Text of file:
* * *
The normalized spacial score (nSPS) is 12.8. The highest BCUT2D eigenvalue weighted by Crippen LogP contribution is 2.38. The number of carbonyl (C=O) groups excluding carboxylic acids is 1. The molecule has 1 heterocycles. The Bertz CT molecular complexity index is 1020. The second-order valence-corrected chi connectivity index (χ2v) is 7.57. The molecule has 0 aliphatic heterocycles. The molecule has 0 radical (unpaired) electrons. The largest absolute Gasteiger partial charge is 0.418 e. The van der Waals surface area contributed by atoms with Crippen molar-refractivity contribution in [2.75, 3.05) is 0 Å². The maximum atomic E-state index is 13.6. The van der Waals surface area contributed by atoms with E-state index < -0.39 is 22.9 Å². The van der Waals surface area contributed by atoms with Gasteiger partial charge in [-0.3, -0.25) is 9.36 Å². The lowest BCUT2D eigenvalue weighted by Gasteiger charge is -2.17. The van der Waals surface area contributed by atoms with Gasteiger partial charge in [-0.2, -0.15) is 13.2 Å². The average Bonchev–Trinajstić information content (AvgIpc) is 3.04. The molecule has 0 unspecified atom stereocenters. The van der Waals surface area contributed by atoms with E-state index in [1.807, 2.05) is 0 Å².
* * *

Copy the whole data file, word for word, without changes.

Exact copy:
The normalized spacial score (nSPS) is 12.8. The highest BCUT2D eigenvalue weighted by Crippen LogP contribution is 2.38. The number of carbonyl (C=O) groups excluding carboxylic acids is 1. The molecule has 1 heterocycles. The Bertz CT molecular complexity index is 1020. The second-order valence-corrected chi connectivity index (χ2v) is 7.57. The molecule has 0 aliphatic heterocycles. The molecule has 0 radical (unpaired) electrons. The largest absolute Gasteiger partial charge is 0.418 e. The van der Waals surface area contributed by atoms with Crippen molar-refractivity contribution in [2.75, 3.05) is 0 Å². The maximum atomic E-state index is 13.6. The van der Waals surface area contributed by atoms with E-state index < -0.39 is 22.9 Å². The van der Waals surface area contributed by atoms with Gasteiger partial charge in [-0.3, -0.25) is 9.36 Å². The lowest BCUT2D eigenvalue weighted by Gasteiger charge is -2.17. The van der Waals surface area contributed by atoms with Gasteiger partial charge in [-0.2, -0.15) is 13.2 Å². The average Bonchev–Trinajstić information content (AvgIpc) is 3.04. The molecule has 0 unspecified atom stereocenters. The van der Waals surface area contributed by atoms with E-state index in [1.807, 2.05) is 0 Å².